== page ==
Skip to navigation Skip to content Skip to footer

Duty to make reasonable adjustments at work - what must employers do?

This advice applies to Scotland

If you’re disabled, employers have a duty to change their procedures and remove the barriers you face because of your disability so you can work and apply for jobs in the same way as someone who's not disabled.

The Equality Act 2010 calls this the duty to make reasonable adjustments.

Read this page to find out more about what the Equality Act says employers must do under their duty to make reasonable adjustments.

When can you ask an employer to make reasonable adjustments?

If you have a disability which disadvantages you at work or when you want to apply for a job, your employer has to make adjustments which are reasonable in order to overcome the disadvantage.

You should never be asked to pay for any of the adjustments as the employer should cover the cost for these.

There are three different things employers may have to do to make it easier for you to do your job or apply for a job, if you’re disabled. These are:

  • change the way things are done in the workplace
  • make physical changes to the office premises
  • provide extra aids or support.

The employer will only need to make adjustments that stop you suffering a disadvantage, so they don't have to make every adjustment that is possible or suggested.

Are you disabled?

You’re only covered by the Equality Act if you have a disability which meets the definition in the Act.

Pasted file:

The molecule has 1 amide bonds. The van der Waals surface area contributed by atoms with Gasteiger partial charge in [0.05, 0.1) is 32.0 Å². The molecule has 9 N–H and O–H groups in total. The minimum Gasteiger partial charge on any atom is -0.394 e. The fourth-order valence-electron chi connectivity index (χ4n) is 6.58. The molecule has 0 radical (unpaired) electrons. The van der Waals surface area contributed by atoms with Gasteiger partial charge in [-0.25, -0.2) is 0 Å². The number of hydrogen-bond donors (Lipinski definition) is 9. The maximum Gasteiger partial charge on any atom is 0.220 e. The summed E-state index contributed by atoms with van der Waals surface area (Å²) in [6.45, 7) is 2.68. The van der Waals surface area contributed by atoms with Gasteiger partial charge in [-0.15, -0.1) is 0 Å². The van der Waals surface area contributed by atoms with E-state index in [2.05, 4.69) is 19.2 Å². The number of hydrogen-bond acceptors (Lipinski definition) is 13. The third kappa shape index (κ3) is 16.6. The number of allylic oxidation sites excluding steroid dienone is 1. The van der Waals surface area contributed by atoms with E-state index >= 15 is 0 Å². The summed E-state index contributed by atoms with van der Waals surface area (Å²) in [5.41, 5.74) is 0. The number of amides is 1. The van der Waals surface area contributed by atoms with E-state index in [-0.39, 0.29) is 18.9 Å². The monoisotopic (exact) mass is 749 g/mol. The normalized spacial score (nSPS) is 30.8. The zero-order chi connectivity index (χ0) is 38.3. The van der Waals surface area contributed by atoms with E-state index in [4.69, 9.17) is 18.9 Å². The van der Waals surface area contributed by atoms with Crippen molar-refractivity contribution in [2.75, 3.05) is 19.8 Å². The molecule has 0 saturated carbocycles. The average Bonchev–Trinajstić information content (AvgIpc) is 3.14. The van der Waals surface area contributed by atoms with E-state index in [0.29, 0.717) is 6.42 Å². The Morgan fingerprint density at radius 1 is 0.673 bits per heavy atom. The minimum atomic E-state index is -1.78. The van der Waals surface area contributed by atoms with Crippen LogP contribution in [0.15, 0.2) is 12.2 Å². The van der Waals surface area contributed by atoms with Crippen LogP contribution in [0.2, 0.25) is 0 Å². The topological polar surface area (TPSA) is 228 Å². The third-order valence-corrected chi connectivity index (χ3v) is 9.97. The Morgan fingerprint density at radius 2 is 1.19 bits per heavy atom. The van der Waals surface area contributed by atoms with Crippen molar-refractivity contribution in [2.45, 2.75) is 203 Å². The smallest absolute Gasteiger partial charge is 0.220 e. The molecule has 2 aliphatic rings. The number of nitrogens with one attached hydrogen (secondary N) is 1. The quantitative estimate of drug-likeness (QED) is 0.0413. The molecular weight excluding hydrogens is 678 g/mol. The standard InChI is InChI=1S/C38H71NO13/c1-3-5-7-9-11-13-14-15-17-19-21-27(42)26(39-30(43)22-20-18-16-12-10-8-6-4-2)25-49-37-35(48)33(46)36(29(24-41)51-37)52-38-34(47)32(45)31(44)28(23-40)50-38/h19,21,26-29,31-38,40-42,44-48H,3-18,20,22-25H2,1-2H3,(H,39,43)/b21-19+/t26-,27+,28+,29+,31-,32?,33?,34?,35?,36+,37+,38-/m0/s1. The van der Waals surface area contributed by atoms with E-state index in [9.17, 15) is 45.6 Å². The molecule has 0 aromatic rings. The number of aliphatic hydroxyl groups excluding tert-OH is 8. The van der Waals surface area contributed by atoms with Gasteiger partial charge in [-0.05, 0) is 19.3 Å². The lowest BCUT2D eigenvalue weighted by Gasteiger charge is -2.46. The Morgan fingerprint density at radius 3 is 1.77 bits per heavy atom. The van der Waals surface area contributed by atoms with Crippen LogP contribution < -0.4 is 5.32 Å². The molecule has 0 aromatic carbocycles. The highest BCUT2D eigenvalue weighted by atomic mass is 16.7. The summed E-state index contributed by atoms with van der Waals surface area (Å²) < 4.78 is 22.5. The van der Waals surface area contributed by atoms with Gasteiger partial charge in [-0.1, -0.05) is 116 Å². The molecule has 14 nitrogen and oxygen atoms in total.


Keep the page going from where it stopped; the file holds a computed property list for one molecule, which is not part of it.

Changing the way things are done in your workplace

Employers may have a certain way of doing things which disadvantages you if you’re disabled. This could be a written or unwritten policy, procedure or practice. It could also be a rule or criterion - for example, for promotion or training, as well as your working conditions and contractual arrangements.

The Equality Act calls these provisions, criteria or practices.

Identifying the provision, criterion or practice

It's important to think carefully about what provision, criteria or practice is causing the disadvantage because this will affect the adjustment the employer has to make. For example, if you have a condition which affects your concentration at work and makes it hard for you to meet targets your disadvantage might be caused by a lack of frequent breaks rather than the targets which are imposed, although it could be both.

Examples of provisions, criterions or practicesExamples of adjustments

Your contractual working conditions, including:

  • workload
  • targets
  • responsibilities or duties
  • working hours
  • leave.

Allocate some of your duties to another staff member, if you're unable to meet the targets or cope with your workload because of your disability

Transfer you to another job, if you become unable to do your current job because of your disability

Allow you to take extra breaks during the day

Allow you to take time off work or disability leave if you need treatment or rehabilitation training

Requirement to return to your existing job or be dismissed if you've been on sick leave

Allow you to work flexibly - for example, work part time or from home

Allow you to have a phased return to work

Allow you to return to an alternative job or adjust your duties and responsibilities

Parking arrangements at work Reserve a parking space for you near the office